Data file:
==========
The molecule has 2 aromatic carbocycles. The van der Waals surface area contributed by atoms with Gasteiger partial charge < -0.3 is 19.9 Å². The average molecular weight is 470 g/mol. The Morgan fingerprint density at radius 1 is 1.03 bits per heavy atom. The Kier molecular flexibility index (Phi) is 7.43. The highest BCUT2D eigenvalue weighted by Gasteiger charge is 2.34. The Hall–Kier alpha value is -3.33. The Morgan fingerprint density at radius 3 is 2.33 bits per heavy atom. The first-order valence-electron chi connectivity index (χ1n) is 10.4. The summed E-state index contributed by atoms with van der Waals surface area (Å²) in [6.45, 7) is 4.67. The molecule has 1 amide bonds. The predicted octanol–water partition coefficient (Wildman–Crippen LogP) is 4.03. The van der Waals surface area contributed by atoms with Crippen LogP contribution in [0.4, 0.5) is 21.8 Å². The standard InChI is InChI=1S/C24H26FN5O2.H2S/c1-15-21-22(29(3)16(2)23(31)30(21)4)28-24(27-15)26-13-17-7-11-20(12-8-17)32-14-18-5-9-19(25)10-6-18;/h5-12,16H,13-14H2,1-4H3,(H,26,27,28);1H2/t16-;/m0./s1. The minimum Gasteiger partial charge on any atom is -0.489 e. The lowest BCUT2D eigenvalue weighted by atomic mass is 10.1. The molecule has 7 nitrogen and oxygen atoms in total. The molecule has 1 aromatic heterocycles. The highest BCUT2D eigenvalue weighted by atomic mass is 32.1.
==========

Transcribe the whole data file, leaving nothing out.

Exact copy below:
The molecule has 2 aromatic carbocycles. The van der Waals surface area contributed by atoms with Gasteiger partial charge < -0.3 is 19.9 Å². The average molecular weight is 470 g/mol. The Morgan fingerprint density at radius 1 is 1.03 bits per heavy atom. The Kier molecular flexibility index (Phi) is 7.43. The highest BCUT2D eigenvalue weighted by Gasteiger charge is 2.34. The Hall–Kier alpha value is -3.33. The Morgan fingerprint density at radius 3 is 2.33 bits per heavy atom. The first-order valence-electron chi connectivity index (χ1n) is 10.4. The summed E-state index contributed by atoms with van der Waals surface area (Å²) in [6.45, 7) is 4.67. The molecule has 1 amide bonds. The predicted octanol–water partition coefficient (Wildman–Crippen LogP) is 4.03. The van der Waals surface area contributed by atoms with Crippen LogP contribution in [0.4, 0.5) is 21.8 Å². The standard InChI is InChI=1S/C24H26FN5O2.H2S/c1-15-21-22(29(3)16(2)23(31)30(21)4)28-24(27-15)26-13-17-7-11-20(12-8-17)32-14-18-5-9-19(25)10-6-18;/h5-12,16H,13-14H2,1-4H3,(H,26,27,28);1H2/t16-;/m0./s1. The minimum Gasteiger partial charge on any atom is -0.489 e. The lowest BCUT2D eigenvalue weighted by atomic mass is 10.1. The molecule has 7 nitrogen and oxygen atoms in total. The molecule has 1 aromatic heterocycles. The highest BCUT2D eigenvalue weighted by atomic mass is 32.1.